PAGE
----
Human rights in China

Beijing police ‘edited’ video to mislead public over Hong Kong reporter’s arrest, journalist association says

Group also slams city’s officials and chief executive for ‘going easy’ on mainland Chinese authorities over the controversial incident involving Now TV journalist Chui Chun-ming on Wednesday

PUBLISHED : Saturday, 19 May, 2018, 4:16pm
UPDATED : Saturday, 19 May, 2018, 11:14pm

Beijing police misled the public by using “edited” footage to accuse a Hong Kong reporter of resisting officers and inappropriately trying to grab his press cards back, a group representing local journalists said on Saturday.

The Hong Kong Journalists Association slammed mainland Chinese authorities over the incident involving Now TV journalist Chui Chun-ming, who was on Wednesday handcuffed and dragged into a police van while bleeding, then detained for four hours.

The association also accused Hong Kong Chief Executive Carrie Lam Cheng Yuet-ngor and other top officials for “going easy” on Beijing police, who arrested Chui while he was covering a Beijing Lawyers Association hearing involving human rights lawyer Xie Yanyi.

Beijing police claim Hong Kong journalist resisted their authority

The incident came four days after i-Cable News journalist Chan Ho-fai was kicked and beaten by two men in China’s southwestern Sichuan province while reporting on the 10th anniversary of a deadly earthquake.

In a statement released on Saturday, the association said the reactions from Lam and her ministers had been “regrettable”.

“Calling for reporters to comply with local regulations and at the same time going easy on aggressors, is to put the cart before the horse,” the statement read.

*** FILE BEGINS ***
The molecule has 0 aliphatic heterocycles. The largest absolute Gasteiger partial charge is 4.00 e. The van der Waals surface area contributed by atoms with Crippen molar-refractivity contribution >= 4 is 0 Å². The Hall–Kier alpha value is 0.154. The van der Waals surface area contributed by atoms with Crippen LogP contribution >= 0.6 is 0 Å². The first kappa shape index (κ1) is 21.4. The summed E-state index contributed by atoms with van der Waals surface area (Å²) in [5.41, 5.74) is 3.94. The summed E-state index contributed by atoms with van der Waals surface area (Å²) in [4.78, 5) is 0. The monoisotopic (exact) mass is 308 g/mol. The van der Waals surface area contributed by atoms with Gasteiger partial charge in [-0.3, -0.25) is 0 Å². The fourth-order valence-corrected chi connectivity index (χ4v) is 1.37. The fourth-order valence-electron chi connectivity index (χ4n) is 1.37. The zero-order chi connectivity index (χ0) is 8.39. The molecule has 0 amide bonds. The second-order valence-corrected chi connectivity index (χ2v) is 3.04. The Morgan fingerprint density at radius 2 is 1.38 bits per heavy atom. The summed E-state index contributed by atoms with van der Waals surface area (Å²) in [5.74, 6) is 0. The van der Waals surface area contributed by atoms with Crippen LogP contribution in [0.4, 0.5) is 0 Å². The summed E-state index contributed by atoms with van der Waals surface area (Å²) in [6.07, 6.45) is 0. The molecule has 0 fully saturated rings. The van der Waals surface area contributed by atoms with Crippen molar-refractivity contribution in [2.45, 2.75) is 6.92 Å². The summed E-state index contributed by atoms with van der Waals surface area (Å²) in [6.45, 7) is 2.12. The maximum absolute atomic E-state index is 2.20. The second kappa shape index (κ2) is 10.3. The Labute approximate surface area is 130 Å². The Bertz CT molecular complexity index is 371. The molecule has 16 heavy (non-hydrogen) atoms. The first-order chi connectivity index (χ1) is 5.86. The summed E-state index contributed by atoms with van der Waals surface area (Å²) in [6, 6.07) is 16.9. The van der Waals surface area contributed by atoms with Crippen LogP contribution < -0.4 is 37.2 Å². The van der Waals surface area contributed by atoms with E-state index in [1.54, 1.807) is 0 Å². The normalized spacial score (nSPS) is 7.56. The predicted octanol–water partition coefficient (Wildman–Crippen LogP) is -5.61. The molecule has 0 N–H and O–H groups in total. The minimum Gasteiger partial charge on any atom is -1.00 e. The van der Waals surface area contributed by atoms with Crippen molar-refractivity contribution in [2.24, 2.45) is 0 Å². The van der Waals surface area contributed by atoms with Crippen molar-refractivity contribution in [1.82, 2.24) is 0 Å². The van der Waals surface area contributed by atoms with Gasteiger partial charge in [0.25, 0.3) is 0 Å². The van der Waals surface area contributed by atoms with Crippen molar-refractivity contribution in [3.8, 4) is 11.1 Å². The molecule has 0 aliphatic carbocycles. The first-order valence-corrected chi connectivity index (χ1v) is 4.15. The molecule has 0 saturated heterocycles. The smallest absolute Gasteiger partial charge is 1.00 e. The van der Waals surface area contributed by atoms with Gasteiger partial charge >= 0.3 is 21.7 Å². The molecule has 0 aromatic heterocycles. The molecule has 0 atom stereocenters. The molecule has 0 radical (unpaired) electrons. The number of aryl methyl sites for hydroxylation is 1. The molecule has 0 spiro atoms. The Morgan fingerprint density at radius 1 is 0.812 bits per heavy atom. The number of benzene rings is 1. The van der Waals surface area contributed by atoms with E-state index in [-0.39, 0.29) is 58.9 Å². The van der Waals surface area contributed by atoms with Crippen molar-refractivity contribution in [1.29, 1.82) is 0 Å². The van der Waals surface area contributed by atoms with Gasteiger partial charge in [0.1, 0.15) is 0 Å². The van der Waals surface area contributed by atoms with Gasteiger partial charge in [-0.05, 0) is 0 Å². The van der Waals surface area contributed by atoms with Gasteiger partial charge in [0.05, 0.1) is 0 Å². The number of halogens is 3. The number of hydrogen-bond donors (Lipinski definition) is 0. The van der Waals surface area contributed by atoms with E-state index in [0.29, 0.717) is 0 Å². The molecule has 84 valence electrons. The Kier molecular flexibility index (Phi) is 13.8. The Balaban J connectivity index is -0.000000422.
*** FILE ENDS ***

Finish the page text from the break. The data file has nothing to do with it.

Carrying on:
Calling for reporters to comply with local regulations and at the same time going easy on aggressors, is to put the cart before the horse
Hong Kong Journalists Association

The remarks followed comments by Secretary for Justice Teresa Cheng Yeuk-wah on Friday in which she said “it was hard to understand” why the “strange” incident concerning Chui had occurred.

“I hope the journalist can calm down, his wounds will recover,” she said.

When asked why the Hong Kong government did not condemn the act, Lam said on Wednesday that she did not want the public to “adopt an antagonising attitude”.
Patrick Nip Tak-kuen, the city’s mainland affairs chief, also declined to say on Wednesday whether the act had been violent.

The association said in its statement the city’s officials had been trying to “muddle through” the incident, adding that journalists’ rights to bodily safety and to report news should be protected.

A 46-second video of the incident was released by the Beijing Municipal Public Security Bureau on Friday, showing Chui trying to grab his press cards from police.

The video also showed events in the lead-up to the arrest, in which Chui could be seen asking for his cards back and telling officers he had cooperated.

Beijing police release Hong Kong journalist after he was detained covering hearing of human rights lawyer Xie Yanyi

According to the association, the bureau had edited the footage to remove the subsequent “violent acts” committed by the officers.
“The association is dissatisfied with the authorities’ reactions and strongly protest against it,” the statement read.

The bureau said Chui had “admitted to wrong behaviour”, referring to a statement of repentance he had signed, but the association said the signing was coerced.

It also urged mainland authorities to pursue the legal responsibility of Beijing police and take measures to prevent similar incidents from happening again.

Right of journalists to gather news in China must be protected

Now TV footage showed Chui being held down by at least five officers as he was bleeding from his forehead. The station claimed their version was unedited.

Meanwhile, Hong Kong political party Professionals Guild launched an online petition on Saturday urging Lam to condemn the Beijing police’s treatment of Chui.

The group said he was “beaten like a criminal” with brutality that was rarely encountered.